So while it’s true that there have always been no-good-boyos, there seem more of them these days. And you don’t really need millions more – a few thousand will do, to make an entire country into Sunderland. These are the scum who rioted last year – not, as Guardianistas and BBC fools maintain, because of Capitalism and Injustice, but because they wanted a bit of action and a new TV. i would guess that in the past, the no-good-boyos were principally nutters & hardcases; now, they seem to be just about anyone who’s had a bit to drink or is fed up with his Playstation.

i’m not sure why this has come about, though it certainly got much much worse in the Nu Labour years. One factor may be the prominence of people like Rooney and John Terry – for many young people, footballers are role models and when, instead of being sacked for their misdeeds, put in stocks and pelted with rancid eggs, footballers are paid more & more, and treated like gods – then naturally belligerence and crass selfishness becomes the norm. However, the state of the culture is now such that no one would seriously discipline these vermin. To do so is to be branded a puritan or a snob or just plain Hitler (as one can see with the abuse heaped on conservatives like Peter Hitchens and Theodore Dalyrmple).

i think societies tend to be hierarchical, to some degree, and our leaders, our perception of them, has a strong influence. One can see this in offices, when a manager is away, or is replaced, the atmosphere changes a great deal. In addition to the ruinous policies of Nu Labour, perhaps one could also point to the ruinous personality of Tony Blair, a Pecksniff of a man – profoundly hypocritical, brainless, greedy, sentimental, self-righteous, and an inveterate hater of British traditions and culture (or any tradition and culture pre-dating the 1960s). Theodore Dalrymple’s essay should be read at Blair’s funeral:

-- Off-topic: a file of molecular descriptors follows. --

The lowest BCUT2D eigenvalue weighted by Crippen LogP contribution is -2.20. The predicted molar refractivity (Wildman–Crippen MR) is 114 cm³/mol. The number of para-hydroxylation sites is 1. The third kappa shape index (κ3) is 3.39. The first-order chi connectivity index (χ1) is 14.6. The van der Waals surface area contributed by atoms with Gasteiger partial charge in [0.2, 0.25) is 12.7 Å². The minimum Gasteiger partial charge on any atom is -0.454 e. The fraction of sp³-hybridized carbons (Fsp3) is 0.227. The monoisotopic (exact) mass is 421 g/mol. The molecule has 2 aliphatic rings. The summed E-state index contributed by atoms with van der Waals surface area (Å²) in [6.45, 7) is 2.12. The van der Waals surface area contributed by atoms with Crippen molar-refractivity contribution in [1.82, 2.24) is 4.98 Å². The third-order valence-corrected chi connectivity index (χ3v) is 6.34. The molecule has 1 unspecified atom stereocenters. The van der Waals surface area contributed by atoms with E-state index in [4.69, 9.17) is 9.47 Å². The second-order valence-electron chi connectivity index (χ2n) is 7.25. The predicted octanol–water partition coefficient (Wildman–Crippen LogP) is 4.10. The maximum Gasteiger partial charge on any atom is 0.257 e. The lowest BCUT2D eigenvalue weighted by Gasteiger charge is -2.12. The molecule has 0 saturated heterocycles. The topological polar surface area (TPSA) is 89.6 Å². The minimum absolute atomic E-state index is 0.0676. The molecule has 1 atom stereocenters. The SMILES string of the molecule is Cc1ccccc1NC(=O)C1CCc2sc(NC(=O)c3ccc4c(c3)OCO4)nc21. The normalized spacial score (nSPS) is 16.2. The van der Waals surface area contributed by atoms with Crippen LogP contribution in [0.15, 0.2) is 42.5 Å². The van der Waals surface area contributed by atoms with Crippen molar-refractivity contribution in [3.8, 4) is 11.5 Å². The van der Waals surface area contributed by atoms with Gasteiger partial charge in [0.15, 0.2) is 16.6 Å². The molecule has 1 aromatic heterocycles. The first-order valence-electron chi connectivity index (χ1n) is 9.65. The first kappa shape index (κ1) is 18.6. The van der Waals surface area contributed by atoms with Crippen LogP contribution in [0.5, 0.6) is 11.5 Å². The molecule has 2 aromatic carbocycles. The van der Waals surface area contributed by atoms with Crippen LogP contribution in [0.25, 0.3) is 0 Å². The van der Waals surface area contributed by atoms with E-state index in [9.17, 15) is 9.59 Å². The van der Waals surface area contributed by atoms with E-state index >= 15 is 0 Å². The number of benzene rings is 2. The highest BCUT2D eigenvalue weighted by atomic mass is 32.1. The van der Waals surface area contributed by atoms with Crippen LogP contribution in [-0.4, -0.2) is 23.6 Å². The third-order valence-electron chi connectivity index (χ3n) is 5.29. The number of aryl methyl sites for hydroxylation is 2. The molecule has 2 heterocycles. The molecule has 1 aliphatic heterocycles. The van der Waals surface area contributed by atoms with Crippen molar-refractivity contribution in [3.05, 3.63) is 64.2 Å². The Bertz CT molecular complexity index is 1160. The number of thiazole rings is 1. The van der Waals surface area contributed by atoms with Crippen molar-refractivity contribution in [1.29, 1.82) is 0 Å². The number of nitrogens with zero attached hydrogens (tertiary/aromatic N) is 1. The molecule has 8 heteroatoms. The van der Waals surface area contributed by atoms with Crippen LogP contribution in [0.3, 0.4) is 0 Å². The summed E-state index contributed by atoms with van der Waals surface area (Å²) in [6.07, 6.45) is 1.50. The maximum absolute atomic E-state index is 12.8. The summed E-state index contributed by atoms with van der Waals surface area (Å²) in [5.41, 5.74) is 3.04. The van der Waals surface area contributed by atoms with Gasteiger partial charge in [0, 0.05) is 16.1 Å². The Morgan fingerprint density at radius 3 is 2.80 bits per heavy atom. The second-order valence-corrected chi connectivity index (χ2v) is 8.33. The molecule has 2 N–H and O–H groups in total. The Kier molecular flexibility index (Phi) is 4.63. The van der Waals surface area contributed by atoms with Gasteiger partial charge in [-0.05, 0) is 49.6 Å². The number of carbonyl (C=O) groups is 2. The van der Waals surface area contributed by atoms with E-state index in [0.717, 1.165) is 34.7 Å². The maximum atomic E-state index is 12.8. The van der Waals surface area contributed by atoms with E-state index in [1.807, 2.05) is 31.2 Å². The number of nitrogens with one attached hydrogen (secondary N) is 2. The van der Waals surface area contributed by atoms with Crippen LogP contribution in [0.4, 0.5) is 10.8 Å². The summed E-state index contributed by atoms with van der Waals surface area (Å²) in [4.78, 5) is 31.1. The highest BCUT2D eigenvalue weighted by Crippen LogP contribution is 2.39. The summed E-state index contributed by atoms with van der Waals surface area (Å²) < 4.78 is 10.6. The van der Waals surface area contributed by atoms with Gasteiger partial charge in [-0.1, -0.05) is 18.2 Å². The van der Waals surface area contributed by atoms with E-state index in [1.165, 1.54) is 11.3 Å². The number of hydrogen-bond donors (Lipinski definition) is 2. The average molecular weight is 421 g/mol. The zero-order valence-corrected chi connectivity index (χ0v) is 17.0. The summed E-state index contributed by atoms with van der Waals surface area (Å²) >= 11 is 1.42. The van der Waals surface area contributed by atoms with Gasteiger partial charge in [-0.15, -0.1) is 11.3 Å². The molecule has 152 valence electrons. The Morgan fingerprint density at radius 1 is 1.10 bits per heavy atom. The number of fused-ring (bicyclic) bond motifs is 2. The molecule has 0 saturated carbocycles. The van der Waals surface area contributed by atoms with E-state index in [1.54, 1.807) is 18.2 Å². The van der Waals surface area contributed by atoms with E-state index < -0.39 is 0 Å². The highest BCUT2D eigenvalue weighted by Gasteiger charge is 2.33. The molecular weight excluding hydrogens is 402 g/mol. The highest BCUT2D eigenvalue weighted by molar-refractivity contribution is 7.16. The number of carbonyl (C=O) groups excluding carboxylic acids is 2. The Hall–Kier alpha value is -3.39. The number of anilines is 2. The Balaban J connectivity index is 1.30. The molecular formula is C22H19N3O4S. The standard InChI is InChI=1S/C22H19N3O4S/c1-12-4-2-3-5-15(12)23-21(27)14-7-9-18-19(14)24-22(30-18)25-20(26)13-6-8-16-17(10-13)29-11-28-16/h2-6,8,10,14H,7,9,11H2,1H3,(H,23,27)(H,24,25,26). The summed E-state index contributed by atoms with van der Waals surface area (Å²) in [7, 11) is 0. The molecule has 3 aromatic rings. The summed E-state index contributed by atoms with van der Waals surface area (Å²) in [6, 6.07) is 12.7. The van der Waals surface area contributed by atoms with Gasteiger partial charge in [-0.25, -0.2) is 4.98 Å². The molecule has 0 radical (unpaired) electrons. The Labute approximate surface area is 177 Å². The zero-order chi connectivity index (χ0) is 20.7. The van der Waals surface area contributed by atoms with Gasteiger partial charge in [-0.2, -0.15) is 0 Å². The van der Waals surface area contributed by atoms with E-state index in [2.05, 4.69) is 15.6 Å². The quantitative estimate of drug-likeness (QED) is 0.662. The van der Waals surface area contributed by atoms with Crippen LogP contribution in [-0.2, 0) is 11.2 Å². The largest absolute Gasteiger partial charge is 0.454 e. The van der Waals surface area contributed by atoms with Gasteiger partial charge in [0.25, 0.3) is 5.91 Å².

Blair’s resignation announcement was typical of the man and, one must admit, of the new culture from which he emerged: lachrymose and self-serving. It revealed an unfailing eye and ear for the ersatz and the kitsch, which allowed him so long to play upon the sensibilities of a large section of the population as upon a pipe.

He knew exactly what to say of Princess Diana when she died in a car accident, for example: that she was “the people’s princess.” He sensed acutely that the times were not so much democratic as demotic: that economic egalitarianism having suffered a decisive defeat both in theory and practice, the only mass appeal left to a politician calling himself radical was to cultural egalitarianism. He could gauge the feelings of the people because, in large part, he shared them. A devotee himself of the cult of celebrity, in which the marriage of glamour and banality both reassures democratic sentiment and stimulates fantasies of luxury, he sought the company of minor show-business personalities and stayed in their homes during his holidays. The practical demonstration that he worshiped at the same shrines as the people did, that his tastes were the same as theirs, more than compensated for the faint odor of impropriety that this gave off. And differences of taste, after all, unite or divide men more profoundly than anything else.